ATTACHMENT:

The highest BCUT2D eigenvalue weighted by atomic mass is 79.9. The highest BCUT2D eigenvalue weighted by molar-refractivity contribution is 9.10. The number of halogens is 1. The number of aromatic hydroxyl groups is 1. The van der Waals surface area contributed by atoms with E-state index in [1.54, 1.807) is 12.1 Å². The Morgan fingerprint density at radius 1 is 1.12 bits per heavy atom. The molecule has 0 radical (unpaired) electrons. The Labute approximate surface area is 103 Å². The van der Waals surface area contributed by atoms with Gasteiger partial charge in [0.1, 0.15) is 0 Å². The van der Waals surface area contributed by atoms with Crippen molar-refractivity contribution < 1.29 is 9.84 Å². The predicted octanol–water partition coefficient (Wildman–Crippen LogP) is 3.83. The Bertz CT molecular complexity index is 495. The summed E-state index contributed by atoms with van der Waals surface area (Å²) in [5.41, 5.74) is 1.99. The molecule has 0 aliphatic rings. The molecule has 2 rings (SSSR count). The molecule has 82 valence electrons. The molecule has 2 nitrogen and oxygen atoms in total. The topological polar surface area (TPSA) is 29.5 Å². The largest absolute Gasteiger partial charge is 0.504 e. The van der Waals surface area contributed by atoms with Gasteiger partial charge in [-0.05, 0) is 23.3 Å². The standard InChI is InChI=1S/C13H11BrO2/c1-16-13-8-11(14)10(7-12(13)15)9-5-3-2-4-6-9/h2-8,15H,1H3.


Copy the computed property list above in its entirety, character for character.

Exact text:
The highest BCUT2D eigenvalue weighted by atomic mass is 79.9. The highest BCUT2D eigenvalue weighted by molar-refractivity contribution is 9.10. The number of halogens is 1. The number of aromatic hydroxyl groups is 1. The van der Waals surface area contributed by atoms with E-state index in [1.54, 1.807) is 12.1 Å². The Morgan fingerprint density at radius 1 is 1.12 bits per heavy atom. The molecule has 0 radical (unpaired) electrons. The Labute approximate surface area is 103 Å². The van der Waals surface area contributed by atoms with Gasteiger partial charge in [0.1, 0.15) is 0 Å². The van der Waals surface area contributed by atoms with Crippen molar-refractivity contribution < 1.29 is 9.84 Å². The predicted octanol–water partition coefficient (Wildman–Crippen LogP) is 3.83. The Bertz CT molecular complexity index is 495. The summed E-state index contributed by atoms with van der Waals surface area (Å²) in [5.41, 5.74) is 1.99. The molecule has 0 aliphatic rings. The molecule has 2 rings (SSSR count). The molecule has 82 valence electrons. The molecule has 2 nitrogen and oxygen atoms in total. The topological polar surface area (TPSA) is 29.5 Å². The largest absolute Gasteiger partial charge is 0.504 e. The van der Waals surface area contributed by atoms with Gasteiger partial charge in [-0.05, 0) is 23.3 Å². The standard InChI is InChI=1S/C13H11BrO2/c1-16-13-8-11(14)10(7-12(13)15)9-5-3-2-4-6-9/h2-8,15H,1H3.